It's almost exactly a year ago that Rajen Sheth, senior product manager for Google Apps, touted the superiority of Google's brand-spanking-new disaster recovery infrastructure and the advantages its economies of scale would bring. Sheth boasted in the Official Google Enterprise Blog that Google was doing synchronous replication to multiple data centers, which would be too expensive for the typical enterprise but affordable for Google, thanks to the company's huge scale. See, that's why you're even safer with Google than hosting your own email.
So what happened? A bug in Google's storage update software killed all those multiple synchronized data files, so the company was forced to go back to tape and find the data for 40,000 or so users. Sounds kind of daunting, no? Maybe that's why it took until today for Google to restore most of the accounts (as reported by Google's App Dashboard) for an outage that occurred four days ago. Thank heavens for that dusty old legacy medium, tape.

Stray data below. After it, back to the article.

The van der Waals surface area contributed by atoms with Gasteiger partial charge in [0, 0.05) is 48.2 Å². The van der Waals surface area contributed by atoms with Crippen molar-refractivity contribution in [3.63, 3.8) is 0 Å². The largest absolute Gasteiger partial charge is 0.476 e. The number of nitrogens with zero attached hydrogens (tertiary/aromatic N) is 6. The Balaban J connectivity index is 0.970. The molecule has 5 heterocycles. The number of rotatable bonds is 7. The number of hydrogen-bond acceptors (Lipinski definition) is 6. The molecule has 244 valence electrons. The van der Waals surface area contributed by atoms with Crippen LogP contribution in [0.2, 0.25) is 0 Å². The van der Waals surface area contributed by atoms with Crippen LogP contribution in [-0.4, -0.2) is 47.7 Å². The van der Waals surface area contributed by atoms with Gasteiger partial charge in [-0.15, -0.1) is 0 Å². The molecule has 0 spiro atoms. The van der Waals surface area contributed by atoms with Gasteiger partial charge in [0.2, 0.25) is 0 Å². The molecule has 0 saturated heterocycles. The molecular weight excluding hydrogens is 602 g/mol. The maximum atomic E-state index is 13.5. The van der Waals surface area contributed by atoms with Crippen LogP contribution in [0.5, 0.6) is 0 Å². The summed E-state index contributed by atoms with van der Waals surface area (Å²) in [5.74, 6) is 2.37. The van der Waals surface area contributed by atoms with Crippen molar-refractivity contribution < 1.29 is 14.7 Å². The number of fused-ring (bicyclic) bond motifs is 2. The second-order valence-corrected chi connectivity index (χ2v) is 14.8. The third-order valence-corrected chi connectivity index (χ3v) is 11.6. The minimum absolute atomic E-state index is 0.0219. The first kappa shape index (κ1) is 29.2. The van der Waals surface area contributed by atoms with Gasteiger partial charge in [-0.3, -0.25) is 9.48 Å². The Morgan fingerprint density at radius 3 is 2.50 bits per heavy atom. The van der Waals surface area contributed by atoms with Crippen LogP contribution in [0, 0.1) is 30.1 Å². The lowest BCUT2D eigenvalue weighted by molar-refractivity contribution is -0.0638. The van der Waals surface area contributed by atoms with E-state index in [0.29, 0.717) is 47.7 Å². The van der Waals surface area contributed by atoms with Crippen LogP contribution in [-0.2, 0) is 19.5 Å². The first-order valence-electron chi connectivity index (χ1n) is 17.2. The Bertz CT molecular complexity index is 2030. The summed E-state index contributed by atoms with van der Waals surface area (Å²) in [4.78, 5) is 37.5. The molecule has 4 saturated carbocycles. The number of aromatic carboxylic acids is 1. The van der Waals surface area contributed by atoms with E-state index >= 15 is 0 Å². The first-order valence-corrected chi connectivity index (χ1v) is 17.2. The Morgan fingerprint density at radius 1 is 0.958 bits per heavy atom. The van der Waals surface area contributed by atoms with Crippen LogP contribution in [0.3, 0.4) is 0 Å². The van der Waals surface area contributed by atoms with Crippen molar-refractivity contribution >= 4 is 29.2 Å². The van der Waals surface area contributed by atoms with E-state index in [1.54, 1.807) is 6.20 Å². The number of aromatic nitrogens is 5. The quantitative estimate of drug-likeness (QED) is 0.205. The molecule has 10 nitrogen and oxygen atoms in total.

Which begs the question: Is the cloud's economy of scale really a good thing? When you have 150 million users, can you protect and recover all of them? Even with just an incremental backup, that's a huge volume of data.
In fairness to Google, it's been doing a pretty good job communicating -- and the restore process appears to have gone well (although if you have evidence to the contrary we'd like to hear about it). In other words, Google has done about as well as anyone could expect. "People should not indict the entire model because of relatively limited incidents," says Claude Baudoin, senior consultant for Cutter Consortium. In fact, as reported by Google, Gmail uptime in 2010 was just shy of four nines at 99.984 percent.
The point is that when you're operating at the scale of Gmail, a tiny fraction of a percent can equal a very large absolute number of users. Cloud computing -- which is a rebranding of utility computing -- puts big cloud providers in the same position as Comcast or your nearest gas and electric company. A mediocre search result is one kind of disappointment; your broadband connection going down or a message saying your email account doesn't exist is quite another.
Google is a well-liked brand, but outages of one kind or another are inevitable. How long can that good will last? That same dynamic applies to every last company striving for a big footprint in the cloud.
This story, "Is the megascale of the cloud a good thing?," was originally published at InfoWorld.com. Get the first word on what the important tech news really means with the InfoWorld Tech Watch blog. For the latest business technology news, follow InfoWorld.com on Twitter.